1945 – 1970
Although a large number of European artists fled to America to avoid Hitler’s rampage on “degenerate artists” that resulted in the internment of artists at concentration camps, there were artists that remained behind.Influenced by the ravages of war on their homelands, their work in expressionist modern styles showed the inner turmoil of processing the tragedies of the Second World War – which resulted in Postwar European Art
Origins and Historical Importance:
In the wake of the war, intellectuals, writers, artists and other had become cynical about the nature and purpose of humanity and questioned the existence of God. Existentialism and atheism took root and people turned to the writings of Kierkegaard, a Danish philosophical theologian and Jean-Paul Sartre, a French author. These men wrote of the existential and Sartre attempted to explore the question of man’s path in a world without God. This angst fostered pessimism in an already depressed era. The art of the period reflects the anguish of the artists mind and soul against the backdrop of a world going through hardship and change.
Most Post War conversations about art weigh heavily on discussing the movements happening in the United States, and it is tempting to think that the Europeans and Americans residing in New York should be credited with all Post War innovation. However, artists remained in Britain and were little exposed to the emerging artists of the US. Even though the New York School started to hit stride following the war, England didn’t hear of any of it until the late 1950s. Yet, England had its own piece to say and ingenuity and new forms of expression were found by its native artists.
William Scott was interested in abstraction but he broke ground with taking a simplistic and harmonious approach to it rather than the chaotic tension happening elsewhere and he went against convention by letting figures appear so clearly. His goal was to explore the color and shape and his subject matter was secondary. The objects of his painting were often pots and pans and his paintings are somewhat comforting, and possibly even amusing in feel. With these simplistic arrangements and treatment of colors, Scott brings an abstract still life that is soothing to look at and instills a sense of calm, something unusual for abstract art to that time.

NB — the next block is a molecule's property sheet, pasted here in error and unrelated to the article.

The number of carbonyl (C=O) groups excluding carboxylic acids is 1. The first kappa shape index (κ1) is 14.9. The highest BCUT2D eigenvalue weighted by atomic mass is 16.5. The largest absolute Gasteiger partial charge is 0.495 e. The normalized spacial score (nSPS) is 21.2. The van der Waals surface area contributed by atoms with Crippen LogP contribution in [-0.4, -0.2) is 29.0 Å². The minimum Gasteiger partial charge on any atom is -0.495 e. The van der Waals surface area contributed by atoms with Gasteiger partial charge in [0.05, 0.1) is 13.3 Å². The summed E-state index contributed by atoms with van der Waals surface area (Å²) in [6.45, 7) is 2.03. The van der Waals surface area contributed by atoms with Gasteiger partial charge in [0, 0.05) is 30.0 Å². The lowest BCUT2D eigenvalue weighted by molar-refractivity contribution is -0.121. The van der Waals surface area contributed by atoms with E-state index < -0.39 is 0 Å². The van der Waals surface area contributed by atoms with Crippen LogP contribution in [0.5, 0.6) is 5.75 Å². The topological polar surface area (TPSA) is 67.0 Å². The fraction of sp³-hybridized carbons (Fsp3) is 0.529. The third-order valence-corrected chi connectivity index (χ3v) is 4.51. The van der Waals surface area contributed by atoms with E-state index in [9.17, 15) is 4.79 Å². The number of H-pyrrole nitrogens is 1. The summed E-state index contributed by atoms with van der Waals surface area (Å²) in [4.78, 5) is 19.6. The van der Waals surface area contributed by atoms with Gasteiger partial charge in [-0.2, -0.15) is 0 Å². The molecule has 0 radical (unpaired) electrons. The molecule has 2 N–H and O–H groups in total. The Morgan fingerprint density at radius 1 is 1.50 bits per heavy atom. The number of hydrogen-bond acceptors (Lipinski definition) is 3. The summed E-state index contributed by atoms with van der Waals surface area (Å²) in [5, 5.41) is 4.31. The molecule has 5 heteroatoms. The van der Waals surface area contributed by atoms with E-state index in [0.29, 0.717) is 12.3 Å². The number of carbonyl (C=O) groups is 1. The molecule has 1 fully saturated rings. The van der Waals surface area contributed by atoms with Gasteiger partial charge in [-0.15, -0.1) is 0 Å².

Photography played an important role in art during the Post War period, and with as the accessibility and portability of cameras and their equipment became more convenient and less expensive, more artists were able to create in this way. The public’s need to see and to understand what had happened and what was happening led to an uptick in the need for printed news that could capture information visually, leading to the proliferation of picture magazines.
With this new need for photographs came a need for the photojournalist, an artistic type not discussed or contemplated on a large scale thus far. Of course brilliant photographers had existed, but not on such a large scale. They didn’t need just any photographer, they needed one that understood the spoils and the tragedies of war and that understood the human condition through the lens of experience.
Four photographers, including the famous Cartier-Bresson, formed a company under this demand and their business plan allowed for an art form to emerge that was economically and artistically under the control of the artist rather than the school, patron, or critic. The photography agency they created was called Magnum Inc. and they ran in it such a way that they retained all copyrights to their photos, and that they could grant permission to print a single photograph or that a publication could only print a photograph along with its entire photo essay. Each photographer was assigned a different part of the world, trading back and forth as they were moved to do so. The structure of this agency allowed them to maintain their artistic integrity, values, and styles while reporting world events.
European photography outside of photojournalism was helped along by Otto Steinert when he founded the movement, Subjektive Fotografie, which encouraged the photographer to explore techniques both in the field and in the darkroom to create effects through lighting, depth, focus, and shadow that would imbue meaning in the photograph beyond the realistic recording of the subject at hand.
- Henri Cartier-Bresson, the father of photojournalism, was an early student of modern art painting. He studied Cubism under Andre Lohte whom he credited as having taught him “photography without a camera.”
- England’s Alan Davies was an extremely famous artist in the 1960s and 70s with an almost rock star like following, but was largely forgotten until recently. He was known for his bright and vivid colors and patterns within abstract objects. His influence can be seen in the graphic art and fashion of the time in England.
- Still Life with Candlestick – William Scott
- Detail from Emerald – William Scott
- Delicious Doge – Alan Davie
- The Berlin Wall 1963 – Henri Cartier-Bresson
- Workers at the Renault Factory – Robert Capa